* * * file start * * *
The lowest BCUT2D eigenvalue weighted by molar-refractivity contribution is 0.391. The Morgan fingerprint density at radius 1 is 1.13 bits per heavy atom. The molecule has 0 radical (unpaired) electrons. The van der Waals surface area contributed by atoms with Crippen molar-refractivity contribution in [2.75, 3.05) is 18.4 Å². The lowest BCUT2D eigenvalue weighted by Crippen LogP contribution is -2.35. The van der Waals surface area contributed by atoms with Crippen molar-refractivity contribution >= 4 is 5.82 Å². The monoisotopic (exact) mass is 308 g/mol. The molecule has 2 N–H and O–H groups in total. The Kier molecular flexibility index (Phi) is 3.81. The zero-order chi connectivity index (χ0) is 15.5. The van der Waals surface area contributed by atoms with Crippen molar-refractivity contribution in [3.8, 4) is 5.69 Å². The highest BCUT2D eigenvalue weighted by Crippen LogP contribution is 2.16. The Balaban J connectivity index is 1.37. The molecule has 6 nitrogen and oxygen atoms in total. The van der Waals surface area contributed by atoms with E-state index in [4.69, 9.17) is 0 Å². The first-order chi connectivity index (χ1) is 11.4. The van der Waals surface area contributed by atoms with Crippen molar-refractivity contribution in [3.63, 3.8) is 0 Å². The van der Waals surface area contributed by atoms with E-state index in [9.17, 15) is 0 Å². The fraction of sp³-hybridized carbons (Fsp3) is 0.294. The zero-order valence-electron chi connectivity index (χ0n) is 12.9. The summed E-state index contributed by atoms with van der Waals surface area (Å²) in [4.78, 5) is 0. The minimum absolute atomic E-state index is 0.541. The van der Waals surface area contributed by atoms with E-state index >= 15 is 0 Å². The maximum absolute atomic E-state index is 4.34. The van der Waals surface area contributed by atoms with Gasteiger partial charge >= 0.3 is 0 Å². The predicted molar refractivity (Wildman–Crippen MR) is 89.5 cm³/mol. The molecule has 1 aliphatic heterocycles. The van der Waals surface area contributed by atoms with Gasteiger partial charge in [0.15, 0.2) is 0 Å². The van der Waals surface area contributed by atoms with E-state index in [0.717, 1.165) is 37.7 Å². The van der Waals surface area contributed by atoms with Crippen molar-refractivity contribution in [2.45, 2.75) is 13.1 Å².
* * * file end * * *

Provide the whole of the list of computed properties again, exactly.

The lowest BCUT2D eigenvalue weighted by molar-refractivity contribution is 0.391. The Morgan fingerprint density at radius 1 is 1.13 bits per heavy atom. The molecule has 0 radical (unpaired) electrons. The van der Waals surface area contributed by atoms with Crippen molar-refractivity contribution in [2.75, 3.05) is 18.4 Å². The lowest BCUT2D eigenvalue weighted by Crippen LogP contribution is -2.35. The van der Waals surface area contributed by atoms with Crippen molar-refractivity contribution >= 4 is 5.82 Å². The monoisotopic (exact) mass is 308 g/mol. The molecule has 2 N–H and O–H groups in total. The Kier molecular flexibility index (Phi) is 3.81. The zero-order chi connectivity index (χ0) is 15.5. The van der Waals surface area contributed by atoms with Crippen molar-refractivity contribution in [3.8, 4) is 5.69 Å². The highest BCUT2D eigenvalue weighted by Crippen LogP contribution is 2.16. The Balaban J connectivity index is 1.37. The molecule has 6 nitrogen and oxygen atoms in total. The van der Waals surface area contributed by atoms with E-state index in [4.69, 9.17) is 0 Å². The first-order chi connectivity index (χ1) is 11.4. The van der Waals surface area contributed by atoms with Crippen molar-refractivity contribution in [3.63, 3.8) is 0 Å². The van der Waals surface area contributed by atoms with E-state index in [9.17, 15) is 0 Å². The fraction of sp³-hybridized carbons (Fsp3) is 0.294. The zero-order valence-electron chi connectivity index (χ0n) is 12.9. The summed E-state index contributed by atoms with van der Waals surface area (Å²) in [4.78, 5) is 0. The minimum absolute atomic E-state index is 0.541. The van der Waals surface area contributed by atoms with E-state index >= 15 is 0 Å². The maximum absolute atomic E-state index is 4.34. The van der Waals surface area contributed by atoms with Gasteiger partial charge >= 0.3 is 0 Å². The predicted molar refractivity (Wildman–Crippen MR) is 89.5 cm³/mol. The molecule has 1 aliphatic heterocycles. The van der Waals surface area contributed by atoms with Gasteiger partial charge in [0.15, 0.2) is 0 Å². The van der Waals surface area contributed by atoms with E-state index in [0.717, 1.165) is 37.7 Å². The van der Waals surface area contributed by atoms with Crippen molar-refractivity contribution in [2.45, 2.75) is 13.1 Å².